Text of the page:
Cybercrooks have been distributing a Bitcoin mining malware with the aid of a cracked version of the Andromeda bot, Fortinet researchers reported on Wednesday.
Andromeda, one of the most well-known botnets, is currently at version 2.09. However, older versions can still prove to be useful, as researchers have discovered.
Cybercriminals have cracked an older version of the Andromeda bot, version 2.06, and they’re leveraging it to distribute a Bitcoin miner.
In the operation observed by Fortinet, the attackers don’t seem to possess the source code for the bot so they’ve cracked the original version and modified it to suit their needs, researchers said. The threat is detected as W32/Kryptik.AFJS!tr.
“The author removed the call to the RC4 subroutine, which the original version of the bot used to encrypt/decrypt certain portions of the bot’s code. The author might have done this in order to make it much easier to update the encrypted data, such as the URL of the C&C server and the corresponding RC4 key for encrypting the network traffic,” Fortinet researchers explained in a blog post.
Once it infects a system, the Andromeda bot contacts its command and control (C&C) server and downloads a Bitcoin miner binary detected as Riskware/BitCoinMiner. The malware is a new version of the threat, Fortinet told SecurityWeek.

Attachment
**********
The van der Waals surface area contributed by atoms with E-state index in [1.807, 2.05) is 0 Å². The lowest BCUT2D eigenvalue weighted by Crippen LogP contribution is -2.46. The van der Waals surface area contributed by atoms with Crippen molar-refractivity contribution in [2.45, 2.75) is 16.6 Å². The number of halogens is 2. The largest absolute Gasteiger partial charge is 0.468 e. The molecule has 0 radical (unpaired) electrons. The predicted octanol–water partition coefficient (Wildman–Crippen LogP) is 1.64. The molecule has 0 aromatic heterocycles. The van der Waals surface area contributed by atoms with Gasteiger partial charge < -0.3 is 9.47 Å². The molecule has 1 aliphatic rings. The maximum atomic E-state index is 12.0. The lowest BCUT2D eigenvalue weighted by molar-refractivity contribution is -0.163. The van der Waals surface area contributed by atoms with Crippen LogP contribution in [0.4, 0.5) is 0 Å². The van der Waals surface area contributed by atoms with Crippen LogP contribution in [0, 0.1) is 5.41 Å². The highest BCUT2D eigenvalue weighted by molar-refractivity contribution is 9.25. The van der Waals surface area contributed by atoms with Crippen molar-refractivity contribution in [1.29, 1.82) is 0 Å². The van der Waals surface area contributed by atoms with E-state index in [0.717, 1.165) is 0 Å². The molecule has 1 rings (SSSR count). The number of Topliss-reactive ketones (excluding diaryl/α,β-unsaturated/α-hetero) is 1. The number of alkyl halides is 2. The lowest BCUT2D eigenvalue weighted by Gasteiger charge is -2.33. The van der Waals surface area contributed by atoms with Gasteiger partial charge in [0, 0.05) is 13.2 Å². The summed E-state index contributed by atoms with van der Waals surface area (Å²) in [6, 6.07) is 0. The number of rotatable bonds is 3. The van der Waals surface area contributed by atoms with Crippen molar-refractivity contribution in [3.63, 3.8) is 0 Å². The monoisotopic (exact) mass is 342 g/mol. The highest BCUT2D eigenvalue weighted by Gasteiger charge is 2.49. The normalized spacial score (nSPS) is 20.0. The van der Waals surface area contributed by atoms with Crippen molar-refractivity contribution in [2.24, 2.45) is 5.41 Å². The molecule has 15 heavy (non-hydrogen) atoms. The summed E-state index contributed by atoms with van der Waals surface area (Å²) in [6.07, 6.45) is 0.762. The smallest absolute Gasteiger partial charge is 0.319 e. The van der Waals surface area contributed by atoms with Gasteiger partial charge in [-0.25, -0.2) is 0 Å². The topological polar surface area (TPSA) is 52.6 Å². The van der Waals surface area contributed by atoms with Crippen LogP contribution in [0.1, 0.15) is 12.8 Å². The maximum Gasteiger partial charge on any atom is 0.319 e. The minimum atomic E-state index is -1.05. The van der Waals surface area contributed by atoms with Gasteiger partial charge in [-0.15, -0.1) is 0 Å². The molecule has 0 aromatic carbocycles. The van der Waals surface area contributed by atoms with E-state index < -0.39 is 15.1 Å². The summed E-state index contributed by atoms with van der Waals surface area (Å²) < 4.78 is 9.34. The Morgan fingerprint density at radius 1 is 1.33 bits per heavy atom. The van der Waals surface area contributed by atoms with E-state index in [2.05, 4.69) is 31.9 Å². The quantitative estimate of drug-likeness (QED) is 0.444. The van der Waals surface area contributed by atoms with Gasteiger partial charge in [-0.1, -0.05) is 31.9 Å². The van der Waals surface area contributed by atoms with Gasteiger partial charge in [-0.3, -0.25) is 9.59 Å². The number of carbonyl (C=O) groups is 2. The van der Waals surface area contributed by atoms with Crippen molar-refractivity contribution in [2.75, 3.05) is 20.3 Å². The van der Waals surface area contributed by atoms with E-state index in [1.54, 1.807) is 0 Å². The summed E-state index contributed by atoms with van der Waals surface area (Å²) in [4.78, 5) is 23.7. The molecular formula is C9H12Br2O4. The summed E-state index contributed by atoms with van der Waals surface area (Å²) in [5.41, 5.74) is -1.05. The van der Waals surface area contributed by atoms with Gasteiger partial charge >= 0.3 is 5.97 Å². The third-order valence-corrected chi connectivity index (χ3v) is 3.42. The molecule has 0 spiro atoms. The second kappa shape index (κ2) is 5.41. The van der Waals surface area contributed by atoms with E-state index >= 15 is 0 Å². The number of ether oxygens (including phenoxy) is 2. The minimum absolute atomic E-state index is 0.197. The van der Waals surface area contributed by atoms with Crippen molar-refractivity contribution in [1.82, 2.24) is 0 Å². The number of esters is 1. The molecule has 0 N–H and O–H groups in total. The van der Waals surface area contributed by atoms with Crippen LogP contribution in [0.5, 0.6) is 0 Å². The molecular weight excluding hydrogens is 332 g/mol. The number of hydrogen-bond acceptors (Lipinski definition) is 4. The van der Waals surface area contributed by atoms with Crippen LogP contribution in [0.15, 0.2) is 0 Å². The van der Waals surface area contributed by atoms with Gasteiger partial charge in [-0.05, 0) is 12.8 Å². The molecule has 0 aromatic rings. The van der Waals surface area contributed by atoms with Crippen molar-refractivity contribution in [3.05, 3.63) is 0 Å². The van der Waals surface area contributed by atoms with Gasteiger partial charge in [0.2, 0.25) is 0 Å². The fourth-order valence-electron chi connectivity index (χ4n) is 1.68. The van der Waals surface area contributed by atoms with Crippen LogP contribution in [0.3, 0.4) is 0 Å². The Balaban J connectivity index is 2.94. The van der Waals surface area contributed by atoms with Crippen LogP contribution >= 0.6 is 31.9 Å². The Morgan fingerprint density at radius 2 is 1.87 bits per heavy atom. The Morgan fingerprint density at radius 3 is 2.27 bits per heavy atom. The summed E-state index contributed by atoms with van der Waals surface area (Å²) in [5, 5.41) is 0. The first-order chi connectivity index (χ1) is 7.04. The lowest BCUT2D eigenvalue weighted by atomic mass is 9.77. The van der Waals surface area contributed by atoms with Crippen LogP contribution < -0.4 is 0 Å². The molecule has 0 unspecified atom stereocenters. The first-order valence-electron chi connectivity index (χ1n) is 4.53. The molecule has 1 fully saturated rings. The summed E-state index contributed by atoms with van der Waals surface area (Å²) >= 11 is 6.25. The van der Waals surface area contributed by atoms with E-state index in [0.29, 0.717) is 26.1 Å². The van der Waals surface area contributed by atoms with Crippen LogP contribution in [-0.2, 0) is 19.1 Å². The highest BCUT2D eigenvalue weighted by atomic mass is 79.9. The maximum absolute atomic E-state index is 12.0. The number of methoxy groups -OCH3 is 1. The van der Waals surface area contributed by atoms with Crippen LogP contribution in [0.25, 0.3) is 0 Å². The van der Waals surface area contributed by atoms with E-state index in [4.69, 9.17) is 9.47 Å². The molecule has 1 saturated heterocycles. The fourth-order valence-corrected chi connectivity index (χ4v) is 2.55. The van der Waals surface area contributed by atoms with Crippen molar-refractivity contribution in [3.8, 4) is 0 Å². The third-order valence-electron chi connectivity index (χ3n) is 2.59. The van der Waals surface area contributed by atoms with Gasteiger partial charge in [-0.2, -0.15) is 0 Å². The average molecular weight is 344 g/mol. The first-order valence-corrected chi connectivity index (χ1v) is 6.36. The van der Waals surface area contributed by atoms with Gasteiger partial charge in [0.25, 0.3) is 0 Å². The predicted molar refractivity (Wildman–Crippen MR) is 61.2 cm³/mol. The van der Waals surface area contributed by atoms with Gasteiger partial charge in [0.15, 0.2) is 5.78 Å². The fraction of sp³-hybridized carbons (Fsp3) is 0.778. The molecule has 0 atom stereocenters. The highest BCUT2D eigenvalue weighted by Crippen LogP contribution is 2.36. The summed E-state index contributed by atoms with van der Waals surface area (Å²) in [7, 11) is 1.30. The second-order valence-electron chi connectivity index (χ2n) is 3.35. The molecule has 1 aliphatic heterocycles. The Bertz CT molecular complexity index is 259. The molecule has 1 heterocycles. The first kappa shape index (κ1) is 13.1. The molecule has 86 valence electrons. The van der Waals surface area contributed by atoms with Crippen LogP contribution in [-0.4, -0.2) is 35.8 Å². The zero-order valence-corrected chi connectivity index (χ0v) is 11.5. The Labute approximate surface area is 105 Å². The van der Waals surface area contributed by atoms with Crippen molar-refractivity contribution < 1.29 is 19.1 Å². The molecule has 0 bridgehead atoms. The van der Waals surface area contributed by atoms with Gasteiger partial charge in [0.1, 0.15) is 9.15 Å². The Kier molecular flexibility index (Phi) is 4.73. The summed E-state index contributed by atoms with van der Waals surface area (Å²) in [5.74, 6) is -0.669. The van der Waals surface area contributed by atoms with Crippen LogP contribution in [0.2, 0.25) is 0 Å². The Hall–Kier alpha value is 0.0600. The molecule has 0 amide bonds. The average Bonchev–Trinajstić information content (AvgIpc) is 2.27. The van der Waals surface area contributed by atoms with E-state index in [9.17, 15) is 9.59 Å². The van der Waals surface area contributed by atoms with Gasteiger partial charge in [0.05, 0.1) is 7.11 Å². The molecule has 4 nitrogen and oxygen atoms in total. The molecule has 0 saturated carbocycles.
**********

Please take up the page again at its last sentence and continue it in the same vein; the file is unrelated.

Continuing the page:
“According to our brief analysis of this cracked version of Andromeda 2.06, we can see that a botnet’s life cycle can be longer than expected. Cybercriminals can buy botnet kits from the underground market, but can also use abnormal ways such as what we have described here – by cracking existing bots,” researchers noted.
Research by SecurityWeek shows that cracked versions of Andromeda are available on several hacker forums.
Mining Bitcoins requires serious resources these days, which is why some cybercriminals prefer to target organizations that store large amounts of the virtual currency. A perfect example is the recent Bitstamp breach in which 19,000 BTC (worth roughly $5.2 million) have been stolen.